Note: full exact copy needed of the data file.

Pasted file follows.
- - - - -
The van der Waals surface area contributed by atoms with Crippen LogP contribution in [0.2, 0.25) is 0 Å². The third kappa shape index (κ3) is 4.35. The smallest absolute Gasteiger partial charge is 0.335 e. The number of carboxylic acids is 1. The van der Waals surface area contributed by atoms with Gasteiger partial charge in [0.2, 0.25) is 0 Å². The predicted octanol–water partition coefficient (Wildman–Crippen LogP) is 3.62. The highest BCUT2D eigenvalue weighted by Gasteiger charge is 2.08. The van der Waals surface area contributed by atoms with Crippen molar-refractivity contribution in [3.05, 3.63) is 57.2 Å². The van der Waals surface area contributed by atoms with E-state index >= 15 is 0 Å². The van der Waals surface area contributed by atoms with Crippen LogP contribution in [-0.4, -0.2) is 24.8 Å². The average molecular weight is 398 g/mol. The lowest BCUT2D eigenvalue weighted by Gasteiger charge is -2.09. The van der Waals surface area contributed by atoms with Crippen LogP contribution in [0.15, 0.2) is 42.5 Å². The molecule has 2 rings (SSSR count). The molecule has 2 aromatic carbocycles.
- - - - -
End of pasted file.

The van der Waals surface area contributed by atoms with Crippen LogP contribution in [0.2, 0.25) is 0 Å². The third kappa shape index (κ3) is 4.35. The smallest absolute Gasteiger partial charge is 0.335 e. The number of carboxylic acids is 1. The van der Waals surface area contributed by atoms with Gasteiger partial charge in [0.2, 0.25) is 0 Å². The predicted octanol–water partition coefficient (Wildman–Crippen LogP) is 3.62. The highest BCUT2D eigenvalue weighted by Gasteiger charge is 2.08. The van der Waals surface area contributed by atoms with Crippen molar-refractivity contribution in [3.05, 3.63) is 57.2 Å². The van der Waals surface area contributed by atoms with E-state index >= 15 is 0 Å². The van der Waals surface area contributed by atoms with Crippen LogP contribution in [-0.4, -0.2) is 24.8 Å². The average molecular weight is 398 g/mol. The lowest BCUT2D eigenvalue weighted by Gasteiger charge is -2.09. The van der Waals surface area contributed by atoms with Crippen LogP contribution in [0.15, 0.2) is 42.5 Å². The molecule has 2 rings (SSSR count). The molecule has 2 aromatic carbocycles.